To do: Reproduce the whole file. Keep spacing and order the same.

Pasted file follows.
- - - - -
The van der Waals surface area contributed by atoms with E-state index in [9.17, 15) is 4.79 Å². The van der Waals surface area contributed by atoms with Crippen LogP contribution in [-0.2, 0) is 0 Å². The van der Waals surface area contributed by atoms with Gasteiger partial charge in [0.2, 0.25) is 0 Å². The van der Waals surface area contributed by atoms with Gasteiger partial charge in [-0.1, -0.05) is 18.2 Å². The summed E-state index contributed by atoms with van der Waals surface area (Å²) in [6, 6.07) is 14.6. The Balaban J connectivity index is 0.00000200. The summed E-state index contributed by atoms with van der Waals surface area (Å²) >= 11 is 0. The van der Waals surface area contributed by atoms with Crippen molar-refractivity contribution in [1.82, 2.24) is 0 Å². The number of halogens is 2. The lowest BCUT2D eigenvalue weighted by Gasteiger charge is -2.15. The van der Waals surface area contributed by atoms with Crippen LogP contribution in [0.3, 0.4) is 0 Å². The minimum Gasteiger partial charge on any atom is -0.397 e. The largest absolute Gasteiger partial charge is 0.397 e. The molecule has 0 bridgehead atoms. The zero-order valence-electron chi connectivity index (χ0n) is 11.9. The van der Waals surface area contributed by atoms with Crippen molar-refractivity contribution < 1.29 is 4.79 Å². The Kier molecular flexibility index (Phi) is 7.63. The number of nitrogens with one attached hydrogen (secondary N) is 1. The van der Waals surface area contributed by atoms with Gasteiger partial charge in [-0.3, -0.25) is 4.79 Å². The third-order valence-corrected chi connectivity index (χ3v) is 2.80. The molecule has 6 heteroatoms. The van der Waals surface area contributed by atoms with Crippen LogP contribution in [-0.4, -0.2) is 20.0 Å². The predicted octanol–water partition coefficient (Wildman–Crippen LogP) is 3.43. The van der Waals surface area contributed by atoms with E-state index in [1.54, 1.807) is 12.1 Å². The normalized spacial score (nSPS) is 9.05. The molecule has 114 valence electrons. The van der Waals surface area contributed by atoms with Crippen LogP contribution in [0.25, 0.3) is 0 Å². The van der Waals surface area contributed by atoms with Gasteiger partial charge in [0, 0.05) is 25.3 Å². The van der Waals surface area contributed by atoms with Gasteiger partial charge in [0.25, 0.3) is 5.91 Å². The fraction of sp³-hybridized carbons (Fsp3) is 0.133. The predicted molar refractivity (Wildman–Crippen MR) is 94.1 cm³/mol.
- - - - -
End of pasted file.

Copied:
The van der Waals surface area contributed by atoms with E-state index in [9.17, 15) is 4.79 Å². The van der Waals surface area contributed by atoms with Crippen LogP contribution in [-0.2, 0) is 0 Å². The van der Waals surface area contributed by atoms with Gasteiger partial charge in [0.2, 0.25) is 0 Å². The van der Waals surface area contributed by atoms with Gasteiger partial charge in [-0.1, -0.05) is 18.2 Å². The summed E-state index contributed by atoms with van der Waals surface area (Å²) in [6, 6.07) is 14.6. The Balaban J connectivity index is 0.00000200. The summed E-state index contributed by atoms with van der Waals surface area (Å²) >= 11 is 0. The van der Waals surface area contributed by atoms with Crippen molar-refractivity contribution in [1.82, 2.24) is 0 Å². The number of halogens is 2. The lowest BCUT2D eigenvalue weighted by Gasteiger charge is -2.15. The van der Waals surface area contributed by atoms with Crippen LogP contribution in [0.3, 0.4) is 0 Å². The minimum Gasteiger partial charge on any atom is -0.397 e. The largest absolute Gasteiger partial charge is 0.397 e. The molecule has 0 bridgehead atoms. The zero-order valence-electron chi connectivity index (χ0n) is 11.9. The van der Waals surface area contributed by atoms with Crippen molar-refractivity contribution < 1.29 is 4.79 Å². The Kier molecular flexibility index (Phi) is 7.63. The number of nitrogens with one attached hydrogen (secondary N) is 1. The van der Waals surface area contributed by atoms with Gasteiger partial charge in [-0.3, -0.25) is 4.79 Å². The third-order valence-corrected chi connectivity index (χ3v) is 2.80. The molecule has 6 heteroatoms. The van der Waals surface area contributed by atoms with Crippen LogP contribution in [-0.4, -0.2) is 20.0 Å². The predicted octanol–water partition coefficient (Wildman–Crippen LogP) is 3.43. The van der Waals surface area contributed by atoms with E-state index in [1.54, 1.807) is 12.1 Å². The normalized spacial score (nSPS) is 9.05. The molecule has 114 valence electrons. The van der Waals surface area contributed by atoms with Crippen LogP contribution in [0.25, 0.3) is 0 Å². The van der Waals surface area contributed by atoms with Gasteiger partial charge in [0, 0.05) is 25.3 Å². The van der Waals surface area contributed by atoms with Gasteiger partial charge in [0.25, 0.3) is 5.91 Å². The fraction of sp³-hybridized carbons (Fsp3) is 0.133. The predicted molar refractivity (Wildman–Crippen MR) is 94.1 cm³/mol.